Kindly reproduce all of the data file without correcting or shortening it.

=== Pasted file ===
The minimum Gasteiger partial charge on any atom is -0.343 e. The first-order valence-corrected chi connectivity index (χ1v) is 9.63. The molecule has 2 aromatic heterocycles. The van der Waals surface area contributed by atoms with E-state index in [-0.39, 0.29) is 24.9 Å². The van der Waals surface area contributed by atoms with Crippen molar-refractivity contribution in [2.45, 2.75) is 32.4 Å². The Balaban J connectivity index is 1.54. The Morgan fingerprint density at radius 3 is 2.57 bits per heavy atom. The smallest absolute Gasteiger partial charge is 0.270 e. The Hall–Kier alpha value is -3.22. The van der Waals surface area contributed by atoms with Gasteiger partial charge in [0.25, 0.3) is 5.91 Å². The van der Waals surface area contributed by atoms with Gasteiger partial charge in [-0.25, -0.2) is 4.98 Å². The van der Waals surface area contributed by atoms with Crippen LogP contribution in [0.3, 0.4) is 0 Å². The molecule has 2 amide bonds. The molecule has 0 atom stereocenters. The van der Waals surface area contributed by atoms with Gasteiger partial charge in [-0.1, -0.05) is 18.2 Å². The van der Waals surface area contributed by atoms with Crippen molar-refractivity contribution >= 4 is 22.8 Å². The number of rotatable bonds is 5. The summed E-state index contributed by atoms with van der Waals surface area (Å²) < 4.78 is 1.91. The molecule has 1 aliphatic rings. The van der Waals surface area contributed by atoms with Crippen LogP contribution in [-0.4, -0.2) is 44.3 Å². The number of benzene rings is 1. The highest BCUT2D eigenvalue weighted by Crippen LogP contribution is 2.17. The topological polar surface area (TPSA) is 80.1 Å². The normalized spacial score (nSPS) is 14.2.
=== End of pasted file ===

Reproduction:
The minimum Gasteiger partial charge on any atom is -0.343 e. The first-order valence-corrected chi connectivity index (χ1v) is 9.63. The molecule has 2 aromatic heterocycles. The van der Waals surface area contributed by atoms with E-state index in [-0.39, 0.29) is 24.9 Å². The van der Waals surface area contributed by atoms with Crippen molar-refractivity contribution in [2.45, 2.75) is 32.4 Å². The Balaban J connectivity index is 1.54. The Morgan fingerprint density at radius 3 is 2.57 bits per heavy atom. The smallest absolute Gasteiger partial charge is 0.270 e. The Hall–Kier alpha value is -3.22. The van der Waals surface area contributed by atoms with Gasteiger partial charge in [0.25, 0.3) is 5.91 Å². The van der Waals surface area contributed by atoms with Gasteiger partial charge in [-0.25, -0.2) is 4.98 Å². The van der Waals surface area contributed by atoms with Crippen LogP contribution in [0.3, 0.4) is 0 Å². The molecule has 2 amide bonds. The molecule has 0 atom stereocenters. The van der Waals surface area contributed by atoms with Gasteiger partial charge in [-0.1, -0.05) is 18.2 Å². The van der Waals surface area contributed by atoms with Crippen molar-refractivity contribution >= 4 is 22.8 Å². The number of rotatable bonds is 5. The summed E-state index contributed by atoms with van der Waals surface area (Å²) < 4.78 is 1.91. The molecule has 1 aliphatic rings. The van der Waals surface area contributed by atoms with Crippen LogP contribution in [-0.4, -0.2) is 44.3 Å². The number of benzene rings is 1. The highest BCUT2D eigenvalue weighted by Crippen LogP contribution is 2.17. The topological polar surface area (TPSA) is 80.1 Å². The normalized spacial score (nSPS) is 14.2.